Can Pregnant Women Eat Fiddleheads? Things to Know

This may come as a surprise, but fiddlehead greens are considered a delicacy in many parts of the world – notably India, Nepali, and many countries in Southeast Asia. They offer a ton of health benefits but can easily induce foodborne illnesses if improperly handled.

So, can you eat fiddleheads while pregnant?

Pregnant women can eat fiddleheads safely, but they need to be washed, cooked, and stored properly. Washing is crucial as the dirt and debris trapped in the husk can be especially stubborn, often necessitating several rounds of rinsing to remove.

Cooking thoroughly is also critical, as food poisoning often leads to nausea, diarrhea, and vomiting. These conditions are difficult for pregnant women to handle, so be sure to stringently follow preparation guidelines to avoid this outcome.

You can eat fiddleheads while pregnant, but the preparations needed will be thorough and laborious. If you’re willing to put in the extra effort though, we promise it’s well worth it!

Eating Fiddleheads While Pregnant (Things to Consider)

Health Benefits of Fiddleheads

fiddlehead with carrots

Fiddleheads are young ferns that are often considered a seasonal delicacy, being prepared in a ton of different ways across the world. They’re also nutritious – rich in potassium, iron, antioxidants, and even omega-3 fatty acids. Fiddleheads also have a ton of fiber, which is always a welcome addition.

So yes, you can absolutely eat fiddleheads while pregnant – and it’ll benefit you and your baby. On a similar note, pregnant women can also safely eat olives, as long as they are mindful of their sodium intake due to the salt content in some preserved varieties.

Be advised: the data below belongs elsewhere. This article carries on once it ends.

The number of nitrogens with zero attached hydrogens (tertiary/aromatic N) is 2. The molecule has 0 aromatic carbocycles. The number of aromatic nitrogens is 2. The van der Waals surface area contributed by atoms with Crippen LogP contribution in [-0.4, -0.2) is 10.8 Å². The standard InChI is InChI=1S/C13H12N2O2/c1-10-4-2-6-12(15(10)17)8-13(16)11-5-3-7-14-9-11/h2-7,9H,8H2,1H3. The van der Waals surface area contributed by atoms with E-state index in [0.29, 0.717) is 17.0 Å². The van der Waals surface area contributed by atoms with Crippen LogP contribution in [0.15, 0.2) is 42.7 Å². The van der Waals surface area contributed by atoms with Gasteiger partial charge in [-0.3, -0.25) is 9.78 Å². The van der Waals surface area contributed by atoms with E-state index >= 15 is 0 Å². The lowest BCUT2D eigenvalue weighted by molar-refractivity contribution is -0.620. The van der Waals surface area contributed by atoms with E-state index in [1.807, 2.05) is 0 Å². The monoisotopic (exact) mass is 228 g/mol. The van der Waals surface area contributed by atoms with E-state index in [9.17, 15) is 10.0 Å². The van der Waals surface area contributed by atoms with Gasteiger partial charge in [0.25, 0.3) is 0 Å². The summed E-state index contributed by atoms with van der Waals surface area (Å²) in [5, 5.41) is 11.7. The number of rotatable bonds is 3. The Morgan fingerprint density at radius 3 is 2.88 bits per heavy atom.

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That said…

Avoid Raw or Underdone Fiddleheads


Fiddleheads have been associated with foodborne outbreaks – most notably E. coli and Listeria. E. coli directly causes diarrhea and vomiting, which indirectly leads to dehydration that can seriously threaten your pregnancy. Listeria is dangerous because pregnant women are about 10 times as vulnerable to this bacteria, and untreated cases usually lead to miscarriage or stillbirth.

While the worst-case risk is high, you can mitigate it with proper precautions. Pregnant women who want to eat fiddleheads are advised to cook thoroughly beforehand – either by steaming them for twelve minutes or boiling them for fifteen. If you’re planning to fry your fiddleheads, make sure to blanch them in hot water for at least three minutes.

Fiddlehead Food Prep and Storage


When washing fiddleheads, you always want to use cold water. Cold water keeps the vegetable crisp and fresh and also has the added boon of persevering as many nutrients as possible. The vegetable also firms up, making it much easier to dislodge unwanted detritus.

Be sure to repeat this washing process over multiple rounds. Stop only when the water runs clear, then pat your fiddlehead greens dry with a clean paper towel. Now, you can start stripping off the papery husks – the water should make it easier to tear off. They should be ready to cook now.

Even if you’re planning to cook them differently, always blanch fiddleheads in hot water first. Blanching not only improves their taste and texture but makes them much easier to cook evenly!

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It’s best to store fiddleheads in your fridge for easy access and decent shelf life, but you might also opt to stick them in a freezer if you want them to last a few more months.

Do remember that you shouldn’t refreeze thawed-out fiddleheads. At best, their quality, nutritional value, and taste would suffer, and at worst your fiddleheads may pick up bacterial contamination. Only defrost what you plan on finishing within the next couple of days.

Final Thoughts

Washing the dirt off the husk may take a while, but fiddleheads are versatile vegetables that can be boiled, steamed, fried, and cooked in any way you see fit.

You’re more than welcome to eat fiddleheads while pregnant – these greens offer a ton of nutritional value for your pregnancy needs.